• [0006]
    Starch that has been subjected to various types of processing to partially modify its original structure or properties is called “chemically modified starch”, and starches have been modified and improved in various ways by chemical modification for utilization as starting materials for industrial products. The basic structure of starch is a mixture of amylose consisting of α-D-glucose linked in a linear fashion by 1,4-bonds and amylopectin with the same in a branched structure, and modifications such as esterification and etherification utilizing the hydroxyl groups in the structure have been employed since the 1960s.
  • [0007]
    There have also been proposed urethanated starches wherein at least some of the hydroxyl groups of starch or modified starch are urethanated by reaction with isocyanate compounds (see Japanese Unexamined Patent Publication No. 5-43649).
  • [0008]
    There has further been proposed a process for production of biodegradable polyurethane by reaction of a polyisocyanate with an organic solvent solution containing at least one type of plant component selected from among hydroxyl-containing modified starches or modified starches, molasses, polysaccharide-based agricultural wastes and vegetable oils (see Japanese Unexamined Patent Publication No. 5-186556).
  • [0009]
    Similarly, bonding of starches and hydroxyl-containing acryl resins with polyisocyanates has also been proposed (see Japanese Unexamined Patent Publication No. 6-65349).
  • [0010]
    This involves indirect grafting of the “starch resin” and acryl resin via the polyisocyanate, but several publications have also disclosed methods of direct production of graft starches obtained by radical graft polymerization of unsaturated monomers with starches or modified starches (see J. C. Arthur, Jr.; Advan. Macromol. Chem.; “Graft Polymerization onto Polysaccharide”; 2:1-87(1970), U.S. Pat. No. 3,425,971, U.S. Pat. No. 3,981,100, Japanese Unexamined Patent Publication No. 54-120698, Japanese Unexamined Patent Publication No. 55-90518, Japanese Unexamined Patent Publication No. 56-167746, Japanese Unexamined Patent Publication No. 8-239402).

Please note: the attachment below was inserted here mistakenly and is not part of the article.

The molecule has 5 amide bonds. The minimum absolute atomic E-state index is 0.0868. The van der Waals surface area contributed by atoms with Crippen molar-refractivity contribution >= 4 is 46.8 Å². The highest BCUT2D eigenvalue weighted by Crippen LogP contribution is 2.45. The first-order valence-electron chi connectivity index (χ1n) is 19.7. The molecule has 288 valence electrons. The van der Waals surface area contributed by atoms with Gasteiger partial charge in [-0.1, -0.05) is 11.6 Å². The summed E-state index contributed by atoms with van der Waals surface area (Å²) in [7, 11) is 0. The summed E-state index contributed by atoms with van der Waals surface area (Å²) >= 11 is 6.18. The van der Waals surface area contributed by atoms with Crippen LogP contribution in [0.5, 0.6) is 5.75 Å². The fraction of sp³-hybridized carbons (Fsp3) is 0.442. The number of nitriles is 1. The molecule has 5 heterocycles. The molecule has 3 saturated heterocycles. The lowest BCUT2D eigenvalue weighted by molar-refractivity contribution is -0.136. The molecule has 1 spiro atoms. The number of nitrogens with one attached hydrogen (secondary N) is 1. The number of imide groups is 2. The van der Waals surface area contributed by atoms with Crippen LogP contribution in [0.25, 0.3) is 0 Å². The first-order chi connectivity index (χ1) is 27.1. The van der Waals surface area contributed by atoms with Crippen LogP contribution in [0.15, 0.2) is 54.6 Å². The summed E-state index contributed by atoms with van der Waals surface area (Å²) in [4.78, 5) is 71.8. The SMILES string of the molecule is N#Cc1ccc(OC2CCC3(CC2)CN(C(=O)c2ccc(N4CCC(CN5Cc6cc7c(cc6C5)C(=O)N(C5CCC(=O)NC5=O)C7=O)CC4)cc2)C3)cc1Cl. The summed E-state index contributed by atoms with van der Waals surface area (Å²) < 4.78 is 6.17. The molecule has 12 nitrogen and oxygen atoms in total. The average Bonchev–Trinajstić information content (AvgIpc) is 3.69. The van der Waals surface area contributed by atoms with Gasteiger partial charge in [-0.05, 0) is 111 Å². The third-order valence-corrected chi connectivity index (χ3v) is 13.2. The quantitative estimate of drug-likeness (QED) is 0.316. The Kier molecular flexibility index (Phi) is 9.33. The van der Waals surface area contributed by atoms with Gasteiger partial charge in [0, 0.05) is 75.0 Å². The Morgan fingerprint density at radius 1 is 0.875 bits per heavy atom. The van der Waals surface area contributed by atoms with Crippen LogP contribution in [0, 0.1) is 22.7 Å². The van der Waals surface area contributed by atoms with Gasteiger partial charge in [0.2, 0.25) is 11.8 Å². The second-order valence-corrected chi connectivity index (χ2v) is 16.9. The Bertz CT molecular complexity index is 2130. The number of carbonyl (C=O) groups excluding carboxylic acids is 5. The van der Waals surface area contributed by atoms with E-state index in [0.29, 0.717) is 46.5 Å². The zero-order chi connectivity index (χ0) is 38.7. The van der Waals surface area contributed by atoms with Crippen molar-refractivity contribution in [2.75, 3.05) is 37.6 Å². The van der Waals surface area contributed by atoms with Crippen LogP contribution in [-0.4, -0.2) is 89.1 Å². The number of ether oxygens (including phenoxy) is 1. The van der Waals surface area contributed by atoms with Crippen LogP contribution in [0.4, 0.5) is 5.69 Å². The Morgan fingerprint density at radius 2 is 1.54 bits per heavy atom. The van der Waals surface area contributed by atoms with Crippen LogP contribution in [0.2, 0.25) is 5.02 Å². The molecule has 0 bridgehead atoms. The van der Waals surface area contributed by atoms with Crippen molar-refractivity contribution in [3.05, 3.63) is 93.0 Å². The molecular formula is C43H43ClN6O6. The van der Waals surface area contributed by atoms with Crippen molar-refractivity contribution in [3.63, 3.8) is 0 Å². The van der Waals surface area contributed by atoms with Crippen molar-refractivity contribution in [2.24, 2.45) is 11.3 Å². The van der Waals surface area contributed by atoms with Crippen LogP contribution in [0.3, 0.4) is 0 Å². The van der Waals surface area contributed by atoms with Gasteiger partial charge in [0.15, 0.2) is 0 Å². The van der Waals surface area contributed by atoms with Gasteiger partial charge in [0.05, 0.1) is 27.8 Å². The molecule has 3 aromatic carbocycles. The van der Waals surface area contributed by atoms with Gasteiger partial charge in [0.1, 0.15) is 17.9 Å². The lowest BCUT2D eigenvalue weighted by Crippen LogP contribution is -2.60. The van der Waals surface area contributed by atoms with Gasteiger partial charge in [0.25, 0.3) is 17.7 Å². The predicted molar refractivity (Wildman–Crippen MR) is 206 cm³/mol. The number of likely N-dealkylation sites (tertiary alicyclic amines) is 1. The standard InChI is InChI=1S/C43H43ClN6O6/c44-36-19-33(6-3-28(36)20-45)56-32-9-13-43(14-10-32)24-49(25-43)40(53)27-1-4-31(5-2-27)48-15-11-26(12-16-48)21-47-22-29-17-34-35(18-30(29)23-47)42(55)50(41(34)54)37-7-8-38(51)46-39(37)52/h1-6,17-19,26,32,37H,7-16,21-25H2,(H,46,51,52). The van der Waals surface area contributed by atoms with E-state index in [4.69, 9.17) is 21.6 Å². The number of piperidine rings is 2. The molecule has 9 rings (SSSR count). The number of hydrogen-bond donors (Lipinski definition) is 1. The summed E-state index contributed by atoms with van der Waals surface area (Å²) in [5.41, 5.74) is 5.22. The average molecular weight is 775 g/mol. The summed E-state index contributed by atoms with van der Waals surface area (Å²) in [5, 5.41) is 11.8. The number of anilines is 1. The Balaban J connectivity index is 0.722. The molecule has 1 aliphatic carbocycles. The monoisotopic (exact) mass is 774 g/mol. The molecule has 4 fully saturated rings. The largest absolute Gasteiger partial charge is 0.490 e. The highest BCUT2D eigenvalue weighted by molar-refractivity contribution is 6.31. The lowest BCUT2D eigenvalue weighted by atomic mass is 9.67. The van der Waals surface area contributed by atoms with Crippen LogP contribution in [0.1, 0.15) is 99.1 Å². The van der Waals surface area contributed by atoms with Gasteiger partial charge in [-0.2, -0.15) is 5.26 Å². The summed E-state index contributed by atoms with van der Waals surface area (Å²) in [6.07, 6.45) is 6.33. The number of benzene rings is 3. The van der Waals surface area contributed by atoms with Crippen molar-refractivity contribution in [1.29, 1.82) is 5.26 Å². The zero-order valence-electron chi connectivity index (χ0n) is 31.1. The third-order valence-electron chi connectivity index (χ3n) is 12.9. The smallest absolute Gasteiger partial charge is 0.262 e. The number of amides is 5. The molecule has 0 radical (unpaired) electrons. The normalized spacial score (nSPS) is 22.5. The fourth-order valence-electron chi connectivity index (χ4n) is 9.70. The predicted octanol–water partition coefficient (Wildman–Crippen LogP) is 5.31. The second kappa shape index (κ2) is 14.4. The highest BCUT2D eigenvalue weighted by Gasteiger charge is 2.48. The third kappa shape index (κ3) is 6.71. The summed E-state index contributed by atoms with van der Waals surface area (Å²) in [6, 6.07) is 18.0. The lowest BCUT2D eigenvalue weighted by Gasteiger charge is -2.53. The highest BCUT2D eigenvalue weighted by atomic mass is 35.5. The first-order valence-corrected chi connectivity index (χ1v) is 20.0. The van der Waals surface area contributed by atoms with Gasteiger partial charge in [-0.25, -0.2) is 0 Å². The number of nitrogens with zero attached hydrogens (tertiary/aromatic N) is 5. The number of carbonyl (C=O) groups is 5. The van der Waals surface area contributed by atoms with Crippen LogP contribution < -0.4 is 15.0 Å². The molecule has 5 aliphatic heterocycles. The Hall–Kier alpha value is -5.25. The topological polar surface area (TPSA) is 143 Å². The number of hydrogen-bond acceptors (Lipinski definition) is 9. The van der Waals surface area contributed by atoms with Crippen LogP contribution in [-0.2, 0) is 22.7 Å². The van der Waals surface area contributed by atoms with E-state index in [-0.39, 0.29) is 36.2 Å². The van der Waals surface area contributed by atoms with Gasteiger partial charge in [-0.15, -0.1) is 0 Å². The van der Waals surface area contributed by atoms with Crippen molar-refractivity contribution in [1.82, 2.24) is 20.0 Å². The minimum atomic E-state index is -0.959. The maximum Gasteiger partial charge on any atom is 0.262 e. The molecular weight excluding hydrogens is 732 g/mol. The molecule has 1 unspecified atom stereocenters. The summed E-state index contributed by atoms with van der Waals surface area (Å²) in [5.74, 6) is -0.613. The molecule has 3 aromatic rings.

• [0011]
    In addition, as examples of combinations of starch with other biodegradable resins, inventions have been disclosed that employ as molding materials different polymer blends comprising combinations of starch or modified starch with cellulose derivatives (see Japanese Unexamined Patent Publication No. 6-207047, Japanese Unexamined Patent Publication No. 8-231762).
  • [0012]
    As clearly taught in these publications, starch-based resins with combinations of different polymers either bonded or grafted are known. However, all of these conventional techniques assume that the uses of the starch-based resins are for structural materials, injection molding materials, sheets and the like, whereas no uses as paints have been disclosed.
  • [0013]
    For coating using a starch-based resin, there has been disclosed the use of a reactive curing paint which is a curable starch composition comprising a mixture of a starch-based resin and a curing agent having a functional group that reacts with the multiple hydroxyl groups in the starch molecule (see Japanese Unexamined Patent Publication No. 2004-224887).
  • [0014]
    There has also been disclosed a water-dispersed resin with a mean particle size of no greater than 1000 nm comprising as a constituent component a copolymer of (A) modified starch and (B) a polymerizable unsaturated monomer, and the use of a water-based coating composition containing the resin, as a reactive curing paint (see Japanese Unexamined Patent Publication No. 2006-52338).
  • [0015]
    However, this starch-based paint technology of the prior art is concerned with reactive curing paints, whereas a one-pack lacquer type starch-based paint has not yet been developed that exhibits excellent storage stability and is capable of forming a coating film with superior drying property, finished appearances, pencil hardness, mar resistance, adhesion, alkali resistance, solvent resistance and weather resistance.
  • BRIEF SUMMARY OF THE INVENTION
  • [0016]
    It is an object of the present invention to provide a starch-based coating composition utilizing starch which is naturally derived and biodegradable, having excellent storage stability as a one-pack type paint, and being capable of forming coating films with excellent drying properties, finished appearances, pencil hardness, mar resistance, adhesion, alkali resistance, solvent resistance and weather resistance, as well as coated articles coated with the starch-based coating composition.
  • [0017]
    As a result of much diligent research directed toward solving the aforementioned problems of the prior art, the present inventors have discovered that they can be solved by using a starch-based resin composition with a specific composition, and have completed the invention based on this discovery.
  • [0018]
    Specifically, the invention provides the following.
  • [0019]